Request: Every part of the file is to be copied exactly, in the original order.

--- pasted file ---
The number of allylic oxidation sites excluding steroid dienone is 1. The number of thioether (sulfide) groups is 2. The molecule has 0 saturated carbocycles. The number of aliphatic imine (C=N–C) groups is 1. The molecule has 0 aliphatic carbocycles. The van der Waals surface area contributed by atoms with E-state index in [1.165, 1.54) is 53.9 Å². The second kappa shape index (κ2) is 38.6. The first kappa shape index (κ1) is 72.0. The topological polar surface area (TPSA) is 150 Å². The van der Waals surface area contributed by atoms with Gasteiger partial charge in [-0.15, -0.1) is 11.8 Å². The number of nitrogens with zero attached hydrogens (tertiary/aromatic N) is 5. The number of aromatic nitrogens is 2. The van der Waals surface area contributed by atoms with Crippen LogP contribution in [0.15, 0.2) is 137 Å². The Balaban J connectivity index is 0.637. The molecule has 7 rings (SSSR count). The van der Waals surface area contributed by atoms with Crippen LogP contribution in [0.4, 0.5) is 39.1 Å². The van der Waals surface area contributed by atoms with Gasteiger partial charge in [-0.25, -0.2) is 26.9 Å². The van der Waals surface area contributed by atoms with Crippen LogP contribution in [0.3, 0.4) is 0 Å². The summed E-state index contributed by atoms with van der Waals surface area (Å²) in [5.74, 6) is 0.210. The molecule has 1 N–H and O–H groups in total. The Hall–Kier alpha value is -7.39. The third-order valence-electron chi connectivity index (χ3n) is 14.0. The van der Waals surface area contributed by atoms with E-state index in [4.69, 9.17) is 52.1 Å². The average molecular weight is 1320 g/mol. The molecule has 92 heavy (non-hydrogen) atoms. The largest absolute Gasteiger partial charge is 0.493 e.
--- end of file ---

The number of allylic oxidation sites excluding steroid dienone is 1. The number of thioether (sulfide) groups is 2. The molecule has 0 saturated carbocycles. The number of aliphatic imine (C=N–C) groups is 1. The molecule has 0 aliphatic carbocycles. The van der Waals surface area contributed by atoms with E-state index in [1.165, 1.54) is 53.9 Å². The second kappa shape index (κ2) is 38.6. The first kappa shape index (κ1) is 72.0. The topological polar surface area (TPSA) is 150 Å². The van der Waals surface area contributed by atoms with Gasteiger partial charge in [-0.15, -0.1) is 11.8 Å². The number of nitrogens with zero attached hydrogens (tertiary/aromatic N) is 5. The number of aromatic nitrogens is 2. The van der Waals surface area contributed by atoms with Crippen LogP contribution in [0.15, 0.2) is 137 Å². The Balaban J connectivity index is 0.637. The molecule has 7 rings (SSSR count). The van der Waals surface area contributed by atoms with Crippen LogP contribution in [0.4, 0.5) is 39.1 Å². The van der Waals surface area contributed by atoms with Gasteiger partial charge in [-0.25, -0.2) is 26.9 Å². The van der Waals surface area contributed by atoms with Crippen LogP contribution in [0.3, 0.4) is 0 Å². The summed E-state index contributed by atoms with van der Waals surface area (Å²) in [5.74, 6) is 0.210. The molecule has 1 N–H and O–H groups in total. The Hall–Kier alpha value is -7.39. The third-order valence-electron chi connectivity index (χ3n) is 14.0. The van der Waals surface area contributed by atoms with E-state index in [4.69, 9.17) is 52.1 Å². The average molecular weight is 1320 g/mol. The molecule has 92 heavy (non-hydrogen) atoms. The largest absolute Gasteiger partial charge is 0.493 e.